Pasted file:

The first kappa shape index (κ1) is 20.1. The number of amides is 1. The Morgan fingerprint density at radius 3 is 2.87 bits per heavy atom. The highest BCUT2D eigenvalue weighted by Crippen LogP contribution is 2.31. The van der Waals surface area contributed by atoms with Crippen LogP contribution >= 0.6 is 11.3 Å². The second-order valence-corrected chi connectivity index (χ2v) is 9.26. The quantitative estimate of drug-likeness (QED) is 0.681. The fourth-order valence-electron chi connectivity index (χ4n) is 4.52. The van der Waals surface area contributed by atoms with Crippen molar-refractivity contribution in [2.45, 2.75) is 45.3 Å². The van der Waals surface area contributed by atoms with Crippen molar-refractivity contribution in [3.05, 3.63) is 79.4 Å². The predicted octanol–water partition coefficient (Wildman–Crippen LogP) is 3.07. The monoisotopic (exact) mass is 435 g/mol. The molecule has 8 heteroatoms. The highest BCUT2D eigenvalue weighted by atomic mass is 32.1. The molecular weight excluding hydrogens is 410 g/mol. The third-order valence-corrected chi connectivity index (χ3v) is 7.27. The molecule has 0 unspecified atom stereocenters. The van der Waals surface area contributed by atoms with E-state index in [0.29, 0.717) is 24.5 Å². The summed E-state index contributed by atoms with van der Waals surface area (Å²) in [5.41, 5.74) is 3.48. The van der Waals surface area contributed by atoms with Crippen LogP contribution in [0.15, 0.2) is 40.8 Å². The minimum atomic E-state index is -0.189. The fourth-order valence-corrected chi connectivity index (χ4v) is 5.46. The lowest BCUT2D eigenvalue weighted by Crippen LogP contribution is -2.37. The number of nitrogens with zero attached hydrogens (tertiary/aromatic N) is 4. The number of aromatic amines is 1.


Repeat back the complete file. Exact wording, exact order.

The first kappa shape index (κ1) is 20.1. The number of amides is 1. The Morgan fingerprint density at radius 3 is 2.87 bits per heavy atom. The highest BCUT2D eigenvalue weighted by Crippen LogP contribution is 2.31. The van der Waals surface area contributed by atoms with Crippen LogP contribution >= 0.6 is 11.3 Å². The second-order valence-corrected chi connectivity index (χ2v) is 9.26. The quantitative estimate of drug-likeness (QED) is 0.681. The fourth-order valence-electron chi connectivity index (χ4n) is 4.52. The van der Waals surface area contributed by atoms with Crippen molar-refractivity contribution in [2.45, 2.75) is 45.3 Å². The van der Waals surface area contributed by atoms with Crippen molar-refractivity contribution in [3.05, 3.63) is 79.4 Å². The predicted octanol–water partition coefficient (Wildman–Crippen LogP) is 3.07. The monoisotopic (exact) mass is 435 g/mol. The molecule has 8 heteroatoms. The highest BCUT2D eigenvalue weighted by atomic mass is 32.1. The molecular weight excluding hydrogens is 410 g/mol. The third-order valence-corrected chi connectivity index (χ3v) is 7.27. The molecule has 0 unspecified atom stereocenters. The van der Waals surface area contributed by atoms with E-state index in [0.29, 0.717) is 24.5 Å². The summed E-state index contributed by atoms with van der Waals surface area (Å²) in [5.41, 5.74) is 3.48. The van der Waals surface area contributed by atoms with Crippen LogP contribution in [0.15, 0.2) is 40.8 Å². The minimum atomic E-state index is -0.189. The fourth-order valence-corrected chi connectivity index (χ4v) is 5.46. The lowest BCUT2D eigenvalue weighted by Crippen LogP contribution is -2.37. The number of nitrogens with zero attached hydrogens (tertiary/aromatic N) is 4. The number of aromatic amines is 1.